Let me put this as simply as possible.

The Writing-On-Stone Rodeo is the best rodeo in the world.

You can have your National Finals, your Calgary Stampede, your Frontier Days. None of those comes even close to Writing-On-Stone. Oh sure, you might find a bit better stock, maybe a few more skillful riders and ropers at some of the bigger shows.

And you'd be a lot closer to city-style amenities like restaurants and hotels.

But what you'd never find at any of those places is the combination of closeness to the action, scenic beauty and the warmth of neighbourliness you get at Writing-On-Stone.

The image that most of the world has of Alberta consists almost entirely of the mountains and lakes around Banff and Jasper. But of course, that's just a tiny part of our vast province. An exceptionally beautiful part, true, but a very small part.

The rest of the world, though, is missing out.

Tucked into a bend of the Milk River right next to the petroglyph-packed Writing-On-Stone Provincial Park, the rodeo grounds sits on a sagebrush and buffaloberry flat surrounded by honey-coloured sandstone cliffs. Off to the south-east, the towering summits of Montana's Sweetgrass Hills dominate the sky while a flawless bowl of blue arches overhead and the silty waters of the Milk River whisper by.

The whole Milk River valley, in fact, is spectacularly scenic, a true gem tucked into a piece of Alberta hours away from the nearest cities, just a little, tiny bit off the beaten path. If you've made it to the Writing-On-Stone Rodeo, chances are you made it because you planned to be here. This isn't necessarily an event you just happen to stumble upon.

One of the best things about Writing-On-Stone is how close you are to the action. Sitting in the stands or lounging in the dry prairie grass next to the arena, you'll be near enough to hear the horses hooves, to feel the thunder of the bucking bulls, to inhale the livestock-scented dust in the air. No need to bring binoculars or sit in the stands staring at a huge electronic scoreboard and screen to see the action like you would at a place like the Calgary Stampede.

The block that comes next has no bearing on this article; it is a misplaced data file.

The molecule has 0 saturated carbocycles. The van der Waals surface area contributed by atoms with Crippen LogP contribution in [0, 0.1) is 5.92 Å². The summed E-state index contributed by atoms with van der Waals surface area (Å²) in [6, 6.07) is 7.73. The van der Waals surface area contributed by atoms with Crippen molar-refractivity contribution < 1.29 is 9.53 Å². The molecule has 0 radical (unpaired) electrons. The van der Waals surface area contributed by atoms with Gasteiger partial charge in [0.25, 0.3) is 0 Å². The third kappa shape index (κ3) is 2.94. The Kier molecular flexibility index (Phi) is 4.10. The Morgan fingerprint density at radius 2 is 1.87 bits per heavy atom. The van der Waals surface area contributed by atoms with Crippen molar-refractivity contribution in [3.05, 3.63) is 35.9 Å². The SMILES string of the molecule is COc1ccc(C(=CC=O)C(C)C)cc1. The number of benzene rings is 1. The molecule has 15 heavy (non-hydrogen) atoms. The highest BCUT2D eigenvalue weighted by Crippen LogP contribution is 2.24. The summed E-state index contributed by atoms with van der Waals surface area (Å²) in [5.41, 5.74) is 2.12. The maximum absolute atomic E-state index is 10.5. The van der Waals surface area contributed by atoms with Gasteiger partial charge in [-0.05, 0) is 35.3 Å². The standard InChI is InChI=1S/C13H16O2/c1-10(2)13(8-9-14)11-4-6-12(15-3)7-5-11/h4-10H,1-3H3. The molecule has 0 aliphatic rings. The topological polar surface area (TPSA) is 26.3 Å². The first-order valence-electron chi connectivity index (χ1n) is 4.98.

And if you're photographer, bring a wide-angle lens. You're going to need it.

The rodeo itself runs over two days, the Sunday and Monday of Alberta's Heritage Day long weekend at the beginning of August. The rodeo is great on both days but Sunday's is the best for photography.

You will literally never find a place with better light than Writing-On-Stone.

In addition to the scenic beauty and closeness of the action, the Writing-On-Stone chutes and arena are lined up so that the whole place faces to the southwest. When the rodeo begins at 5 p.m. on Sunday afternoon, the light is amazing.

And as the rodeo rolls on, it just gets better.

There are all the events you'll find at any rodeo - bronc riding, steer wrestling, breakaway and tie-down roping, team roping. And because everything is so accessible, you can get right up close to the action.

By early evening, the rodeo is wrapping up. The sun is beginning its westward descent and the temperature - often well past 30C on rodeo days - has hit its zenith.

Time to buck some bulls.

And that's it for the day. The rodeo contractor gets his stock watered and fed while the cowboys dust themselves off.

But that doesn't mean it's time to head home.

No, that means it's time to head to the river.

The warm, silty waters of the Milk River wash away the sweat and the dust of the arena and the river turns into a social event just as popular - at least with the young folks - as the rodeo itself. Golden light streams across the prairie grass as the warm air carries the laughter of the teenagers and the whinnying of the horses across the campground. Saddles, boots and bridles are forgotten as the horse are ridden into the water to splash in the shallows or swim across the current with laughing riders astride them.

And as the sun finally sets, time for one last ride.

Up on the ridge above the grounds, the bucking horses are turned loose and graze placidly as that big copper ball spills its last light on the hoodoos and cottonwoods along the river valley. It will be their turn tomorrow to perform with the cowboys and entertain the crowd but for now, they're happy just to be here nibbling on that native prairie grass.

I know I already said this but I'll give it to you again.

The Writing-On-Stone Rodeo is the best rodeo in the world.

And next year, I'll be back again!



AUGUST 7, 2017

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